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Draft Profile – Jadeveon Clowney

South Carolina defensive end Jadeveon Clowney

South Carolina defensive end Jadeveon Clowney

by Dwayne Wilton

Without a doubt, the most talented player available for the 2014 NFL draft is Jadeveon Clowney. He is a freakish athlete. The 6’6” 266 pound defensive end ran a 4.53 40 yard dash at the NFL Combine. He also vertical jump 37.5” and broad jumped 10’ 4”. His combination of speed, quickness and strength are rare. If you want to see Clowney at his best, just put on the 2013 Outback Bowl tape against Michigan and witness the hit he put on Wolverine running back Vincent Smith.

The problem with Clowney is that his best year was his sophomore year. For the entire 2013 season rumors swirled that Clowney was taking it easy, trying not to get hurt. Even South Carolina head coach Steve Spurrier didn’t help matters by publicly calling out his star player for his practice habits. When your head coach says your work ethic is “OK”, the red flags come out for me.

The Houston Texans have the #1 overall draft pick. They desperately need a quarterback. It’s looking more and more that they will draft a QB, but not with the top overall pick. So now, what do they do? Ever since “the hit”, draft experts have touted him as the top prospect for this years’ draft. The prospect of a motivated Clowney paired with another freakish athlete in J.J. Watt could be special. New defensive coordinator Romeo Crennel could possibly use Clowney similar to the way he used Willie McGinest in the past. He could move him around, take advantage of matchups and unleash him on opposing offenses. I doubt Crennel would have him dropping much into coverage, but would likely take advantage of his natural pass rushing ability. The opposition would have to concentrate on Watt, simply because he is a former Defensive Player of the Year. That would free up Clowney to roam around and make plays. Clowney looks a little bit stiff to be a traditional outside linebacker, but if he were allowed to concentrate on just rushing the passer, he could put up some huge numbers.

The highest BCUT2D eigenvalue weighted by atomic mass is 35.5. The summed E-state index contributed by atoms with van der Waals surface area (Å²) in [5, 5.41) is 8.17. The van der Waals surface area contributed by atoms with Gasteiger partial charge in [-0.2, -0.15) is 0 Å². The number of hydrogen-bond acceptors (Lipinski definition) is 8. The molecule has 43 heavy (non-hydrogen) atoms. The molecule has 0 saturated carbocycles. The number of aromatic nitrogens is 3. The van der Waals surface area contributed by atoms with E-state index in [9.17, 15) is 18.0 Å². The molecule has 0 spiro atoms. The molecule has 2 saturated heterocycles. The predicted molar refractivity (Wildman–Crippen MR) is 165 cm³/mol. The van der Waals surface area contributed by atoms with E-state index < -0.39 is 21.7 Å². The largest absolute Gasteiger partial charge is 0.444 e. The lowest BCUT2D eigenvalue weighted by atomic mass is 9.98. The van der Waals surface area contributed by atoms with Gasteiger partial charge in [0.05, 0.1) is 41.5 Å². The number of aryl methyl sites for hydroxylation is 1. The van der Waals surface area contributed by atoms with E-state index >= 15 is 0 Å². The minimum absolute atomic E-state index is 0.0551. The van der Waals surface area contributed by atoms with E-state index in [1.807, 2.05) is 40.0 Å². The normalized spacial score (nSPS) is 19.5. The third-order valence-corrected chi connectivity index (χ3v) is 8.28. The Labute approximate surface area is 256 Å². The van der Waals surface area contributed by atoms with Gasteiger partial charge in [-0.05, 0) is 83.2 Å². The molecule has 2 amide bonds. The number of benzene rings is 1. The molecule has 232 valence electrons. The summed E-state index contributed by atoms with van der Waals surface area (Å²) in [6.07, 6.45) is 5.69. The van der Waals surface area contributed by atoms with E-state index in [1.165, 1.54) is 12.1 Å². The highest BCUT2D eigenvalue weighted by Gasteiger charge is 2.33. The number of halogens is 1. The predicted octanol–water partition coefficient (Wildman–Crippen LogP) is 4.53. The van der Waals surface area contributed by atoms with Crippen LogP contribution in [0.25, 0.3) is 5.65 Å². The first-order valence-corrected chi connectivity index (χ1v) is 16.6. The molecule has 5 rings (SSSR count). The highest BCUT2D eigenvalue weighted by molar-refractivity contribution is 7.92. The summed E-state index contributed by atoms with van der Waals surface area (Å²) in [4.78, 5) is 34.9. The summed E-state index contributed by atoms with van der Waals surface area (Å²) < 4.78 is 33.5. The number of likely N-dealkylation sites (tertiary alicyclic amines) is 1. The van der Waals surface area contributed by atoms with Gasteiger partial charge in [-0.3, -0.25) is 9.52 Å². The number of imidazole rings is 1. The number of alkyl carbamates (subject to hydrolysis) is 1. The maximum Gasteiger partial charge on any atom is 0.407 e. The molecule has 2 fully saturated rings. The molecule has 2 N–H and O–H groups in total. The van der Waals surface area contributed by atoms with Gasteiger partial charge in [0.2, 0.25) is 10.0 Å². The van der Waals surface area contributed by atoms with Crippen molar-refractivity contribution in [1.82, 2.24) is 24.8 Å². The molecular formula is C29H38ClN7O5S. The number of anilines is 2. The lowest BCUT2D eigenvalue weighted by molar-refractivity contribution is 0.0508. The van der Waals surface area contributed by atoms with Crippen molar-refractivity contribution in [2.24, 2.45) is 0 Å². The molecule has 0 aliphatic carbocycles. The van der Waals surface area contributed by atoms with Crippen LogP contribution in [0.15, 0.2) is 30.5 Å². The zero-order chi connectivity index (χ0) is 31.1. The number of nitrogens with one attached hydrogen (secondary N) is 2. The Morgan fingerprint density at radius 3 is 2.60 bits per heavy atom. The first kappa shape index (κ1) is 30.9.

All of this boils down to the initial question. Will he put in the time and effort to become great? An unnamed NFC executive last week was quoted as saying Clowney is “spoiled, lazy and never worked a day in his life”. He also questioned how someone like that would react to being given a dump truck full of money. I have to admit that’s my concern also. Call it my Sonny Weaver Jr. gut feeling, but I have a hard time believing that a player with a questionable motor will become more motivated once they are paid big bucks. The only saving grace is the environment that Clowney would be put into. Watt is probably the hardest working athlete in the NFL and his motor is off the charts. Defensive line coach Bill Kollar is known for being extremely vocal and no-nonsense. The Texans linebacker coach is former Patriot linebacker Mike Vrabel who was also known for his football IQ and work ethic. By putting Clowney into this environment, it’s entirely possible that it rubs off on him and he puts in the work required to be a great defensive player.

I’m glad this isn’t my decision to make. If it were, I think I would have to go with my gut and pass on Clowney. To me, he seems too laid back both on and off the field. When he decides to turn it on, watch out, but when will he flip that switch? Hopefully, if the Texans decide to go this way they will be able to keep him motivated. If not, he could become another Albert Haynesworth, just playing to get the big check.

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This entry was posted on April 22, 2014 by in Draft profiles and tagged , , , .
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